The idiom “Don’t count your chickens before they hatch” is a cautionary phrase that warns against making plans or assumptions about a future event that might not come to pass. It emphasizes the unpredictability of outcomes and the importance of waiting for certain results before making decisions based on them.
This idiom is often used to advise patience and to avoid overconfidence or making premature judgments.
For instance, if someone is already spending money they expect to receive from a deal that hasn’t been finalized, they might be warned not to “count their chickens before they hatch.”
Don’t Count Your Chickens Before They Hatch Idiom Origins
As you can see in the above graph, this phrase is old as time, although it appears to have seen a resurgence since the 1980s.
The idiom itself has its roots in ancient proverbs and tales. The essence of the saying can be traced back to Aesop’s Fables, a collection of stories attributed to Aesop, a slave and storyteller from ancient Greece.
Here’s a brief overview of its origin:
- Aesop’s Fable: One of Aesop’s tales tells the story of a milkmaid who is on her way to market with a pail of milk. As she walks, she daydreams about selling the milk and using the money to buy chickens. She imagines the chickens laying eggs, which she could then sell to buy more chickens. Lost in her thoughts about the wealth and prosperity her chickens would bring, she accidentally spills the milk. The moral of the story is not to dream of profits before they are secured.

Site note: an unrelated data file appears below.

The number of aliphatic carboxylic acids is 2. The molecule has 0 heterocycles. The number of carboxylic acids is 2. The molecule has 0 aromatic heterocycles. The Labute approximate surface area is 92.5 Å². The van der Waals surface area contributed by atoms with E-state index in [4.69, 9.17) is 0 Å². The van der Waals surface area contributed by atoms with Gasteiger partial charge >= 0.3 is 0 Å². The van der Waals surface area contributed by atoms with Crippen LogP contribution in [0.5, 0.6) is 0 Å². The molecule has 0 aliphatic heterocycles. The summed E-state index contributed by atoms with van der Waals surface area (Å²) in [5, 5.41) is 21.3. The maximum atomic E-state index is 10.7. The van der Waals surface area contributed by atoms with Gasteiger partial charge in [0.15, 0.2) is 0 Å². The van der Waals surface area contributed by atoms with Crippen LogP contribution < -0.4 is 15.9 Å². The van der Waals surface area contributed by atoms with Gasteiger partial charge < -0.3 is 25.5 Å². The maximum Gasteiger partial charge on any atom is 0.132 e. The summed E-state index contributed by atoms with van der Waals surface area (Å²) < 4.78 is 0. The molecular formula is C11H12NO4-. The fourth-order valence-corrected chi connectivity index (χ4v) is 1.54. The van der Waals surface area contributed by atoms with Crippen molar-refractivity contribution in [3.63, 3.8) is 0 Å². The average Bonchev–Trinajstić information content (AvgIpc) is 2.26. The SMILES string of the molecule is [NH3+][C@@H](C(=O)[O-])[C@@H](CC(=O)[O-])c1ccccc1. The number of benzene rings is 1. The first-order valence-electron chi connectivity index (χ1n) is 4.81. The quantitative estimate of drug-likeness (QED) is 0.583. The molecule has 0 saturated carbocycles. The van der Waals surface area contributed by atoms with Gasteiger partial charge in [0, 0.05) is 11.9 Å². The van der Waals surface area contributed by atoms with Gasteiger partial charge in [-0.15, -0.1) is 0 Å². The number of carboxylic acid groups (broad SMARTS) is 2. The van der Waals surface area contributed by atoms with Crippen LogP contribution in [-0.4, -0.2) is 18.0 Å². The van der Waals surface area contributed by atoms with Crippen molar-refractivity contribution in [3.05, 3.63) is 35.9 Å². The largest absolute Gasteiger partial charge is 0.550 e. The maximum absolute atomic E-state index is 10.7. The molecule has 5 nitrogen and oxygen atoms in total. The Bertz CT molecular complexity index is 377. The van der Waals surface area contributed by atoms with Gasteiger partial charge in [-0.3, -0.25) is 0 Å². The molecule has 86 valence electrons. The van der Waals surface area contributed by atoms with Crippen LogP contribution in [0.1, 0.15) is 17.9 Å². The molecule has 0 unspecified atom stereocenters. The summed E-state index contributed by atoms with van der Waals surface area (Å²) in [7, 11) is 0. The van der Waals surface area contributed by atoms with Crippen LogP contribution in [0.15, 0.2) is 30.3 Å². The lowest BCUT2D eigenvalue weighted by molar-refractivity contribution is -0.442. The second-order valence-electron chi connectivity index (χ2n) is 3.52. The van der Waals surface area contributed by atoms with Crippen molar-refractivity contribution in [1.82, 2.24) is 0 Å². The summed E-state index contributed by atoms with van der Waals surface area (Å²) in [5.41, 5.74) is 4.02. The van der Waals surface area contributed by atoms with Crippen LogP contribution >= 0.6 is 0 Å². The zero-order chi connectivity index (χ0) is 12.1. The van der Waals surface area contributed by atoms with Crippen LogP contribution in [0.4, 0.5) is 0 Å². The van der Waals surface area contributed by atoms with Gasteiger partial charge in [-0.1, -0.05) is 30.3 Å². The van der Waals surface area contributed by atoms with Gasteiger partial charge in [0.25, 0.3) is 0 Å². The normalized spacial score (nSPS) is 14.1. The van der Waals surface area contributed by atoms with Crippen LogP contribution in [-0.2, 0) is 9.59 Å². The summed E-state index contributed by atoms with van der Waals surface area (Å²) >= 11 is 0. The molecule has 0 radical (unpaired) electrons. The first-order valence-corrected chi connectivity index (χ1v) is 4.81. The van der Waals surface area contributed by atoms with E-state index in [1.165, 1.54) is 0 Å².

- Lesson in Humility: The idiom serves as a reminder that making assumptions about future events can lead to disappointment. It’s a call to remain grounded and not get carried away by unfounded expectations.
Today, when someone warns you not to “count your chickens before they hatch,” they’re advising you to wait for events to unfold before making plans based on them.
The phrase remains a popular cautionary reminder in many cultures and languages, emphasizing the importance of patience and realism.
10 Examples in a Sentence
- “He’s already planning a celebration, but I told him not to count his chickens before they hatch.”
- “She’s expecting a promotion soon, but I hope she doesn’t count her chickens before they hatch.”
- “They’re already making plans based on that investment, but they shouldn’t count their chickens before they hatch.”
- “I know you’re excited about the potential deal, but don’t count your chickens before they hatch.”
- “It’s easy to get ahead of ourselves, but we mustn’t count our chickens before they hatch.”
- “He’s confident about the game, but he shouldn’t count his chickens before they hatch.”
- “She’s already shopping for a new car, but I think she’s counting her chickens before they hatch.”
- “The team is optimistic, but they shouldn’t count their chickens before they hatch.”
- “I know the project looks promising, but let’s not count our chickens before they hatch.”
- “He’s expecting a big inheritance, but I warned him not to count his chickens before they hatch.”
1. Don’t put all your eggs in one basket